Inspirational Woman: Vicki Ashman | CEO, Scrumpies of Mayfair

Vicki Ashman featuredVicki Ashman was a senior partner in international law firm Walkers Global, managing the London and Dublin offices while juggling 6 children!

Her husband Ian was also a senior partner in the same company, and together they decided to take early retirement and escape the City, but quickly realised they missed business life.

After trying property development and rare diamond dealing, they set up their own luxury knicker brand, Scrumpies of Mayfair, and are now on track to turn over £3 million in 3 years.

Tell us a bit about yourself, background and your current role

I graduated with a history degree and purely by chance took a temporary job as a paralegal in a big City law firm. From there my interest in the law was sparked and I went to law school to qualify as a lawyer. My first jobs were working for so called ‘Magic Circle’ firms and an American law firm, all in the City. From there I moved to Walkers Global which is an international offshore firm with offices all over the world. With them I worked in Hong Kong, the British Virgin Islands, the Cayman Islands, London and Dublin. In a hugely male-dominated partnership I became one of the two first female equity partners in the global firm and managing partner of the London and Dublin offices. When the firm sold part of the business, my husband Ian (who was also a senior partner in the business) and I were able to retire from the law.

We were delighted to finally be free of the ultra-high pressure world of corporate law but, as hard-wired business people, knew that we’d want to use our skills again albeit in a different arena. Therefore, while it came as a big shock to our friends, it was no surprise to us when, a few short years later, we became the proud co-founders of our own luxury knicker brand, Scrumpies of Mayfair. We design and manufacture a range of what we modestly call the world’s most beautiful knickers! Quite a change from being a corporate lawyer.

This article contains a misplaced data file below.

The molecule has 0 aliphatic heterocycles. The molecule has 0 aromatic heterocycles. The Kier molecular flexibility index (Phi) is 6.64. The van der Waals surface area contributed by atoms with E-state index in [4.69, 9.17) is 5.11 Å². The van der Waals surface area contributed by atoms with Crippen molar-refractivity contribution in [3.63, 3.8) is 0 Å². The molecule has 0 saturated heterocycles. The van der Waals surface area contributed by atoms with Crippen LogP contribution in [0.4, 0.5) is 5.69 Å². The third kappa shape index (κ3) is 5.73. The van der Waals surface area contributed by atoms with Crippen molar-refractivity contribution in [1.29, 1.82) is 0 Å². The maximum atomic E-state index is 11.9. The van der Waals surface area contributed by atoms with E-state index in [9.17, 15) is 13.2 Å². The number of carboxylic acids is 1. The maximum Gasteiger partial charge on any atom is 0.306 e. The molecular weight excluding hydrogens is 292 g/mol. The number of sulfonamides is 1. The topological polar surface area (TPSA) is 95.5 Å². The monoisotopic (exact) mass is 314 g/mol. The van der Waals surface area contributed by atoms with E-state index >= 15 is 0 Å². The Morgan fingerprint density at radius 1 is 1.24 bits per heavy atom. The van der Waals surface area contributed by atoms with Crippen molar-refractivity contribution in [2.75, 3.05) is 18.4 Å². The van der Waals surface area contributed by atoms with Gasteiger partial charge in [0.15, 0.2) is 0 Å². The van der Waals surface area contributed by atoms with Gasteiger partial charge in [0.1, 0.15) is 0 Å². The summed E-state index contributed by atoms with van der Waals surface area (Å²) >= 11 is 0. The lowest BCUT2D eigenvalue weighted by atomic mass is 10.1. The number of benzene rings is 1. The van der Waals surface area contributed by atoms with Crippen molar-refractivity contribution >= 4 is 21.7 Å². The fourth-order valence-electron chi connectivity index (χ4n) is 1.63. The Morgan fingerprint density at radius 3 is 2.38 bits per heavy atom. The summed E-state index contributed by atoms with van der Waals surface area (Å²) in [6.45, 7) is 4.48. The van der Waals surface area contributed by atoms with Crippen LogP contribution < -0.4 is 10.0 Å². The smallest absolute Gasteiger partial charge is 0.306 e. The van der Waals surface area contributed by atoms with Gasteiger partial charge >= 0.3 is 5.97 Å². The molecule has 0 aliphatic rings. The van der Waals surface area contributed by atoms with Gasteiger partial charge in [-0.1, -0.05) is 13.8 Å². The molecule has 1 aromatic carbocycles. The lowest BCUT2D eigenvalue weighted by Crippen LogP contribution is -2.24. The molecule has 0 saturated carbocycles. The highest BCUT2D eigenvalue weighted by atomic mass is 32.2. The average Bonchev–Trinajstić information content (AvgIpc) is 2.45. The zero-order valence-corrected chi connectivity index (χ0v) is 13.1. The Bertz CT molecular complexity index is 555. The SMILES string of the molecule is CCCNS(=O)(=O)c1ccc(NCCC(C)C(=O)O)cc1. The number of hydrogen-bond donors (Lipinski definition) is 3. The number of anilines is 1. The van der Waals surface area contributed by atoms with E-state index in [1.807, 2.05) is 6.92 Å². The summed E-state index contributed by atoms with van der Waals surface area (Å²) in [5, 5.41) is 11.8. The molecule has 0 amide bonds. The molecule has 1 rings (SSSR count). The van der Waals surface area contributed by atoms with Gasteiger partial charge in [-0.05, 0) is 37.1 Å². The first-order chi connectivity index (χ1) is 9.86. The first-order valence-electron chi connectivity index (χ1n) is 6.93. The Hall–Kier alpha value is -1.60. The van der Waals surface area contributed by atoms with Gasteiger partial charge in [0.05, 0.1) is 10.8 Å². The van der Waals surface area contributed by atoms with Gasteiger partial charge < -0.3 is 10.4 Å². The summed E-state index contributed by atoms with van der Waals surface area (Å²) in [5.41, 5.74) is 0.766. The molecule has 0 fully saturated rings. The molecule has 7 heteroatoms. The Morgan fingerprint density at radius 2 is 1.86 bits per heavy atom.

Did you ever sit down and plan your career?

Not at all. In fact, I went for the interview at Walkers as a favour to a friend who was head-hunting corporate lawyers for the firm. He asked me to go along to pad out his offering of quality candidates! I had no intention of taking the job. The course of my career was changed in the taxi ride on the way home from the interview. My chatty cockney cabbie harangued me across London telling me I’d be mad not to try working abroad. By the end of the journey he had me convinced!

Scrumpies came about when were in holiday in Greece, a few months post retirement when we got talking about, of all things, women’s knickers and the gap in the market between the boring pack of threes and the really intimidating lingerie that retails for crazy prices. We realised we had a great idea and we were also excited about the challenge of getting involved in an entirely new industry.

Have you faced any challenges along the way and if so, how did you deal with them?

That’s a big question! Being a working mother is certainly a challenge. Managing an office full of super ambitious alpha male lawyers wasn’t easy either. Challenges are what makes a job interesting.

Most can be worked through if you are able to keep some perspective and a sense of humour. It’s really important for women who become bosses to understand that people won’t necessarily like them. Making unpopular decisions sometimes comes with the territory.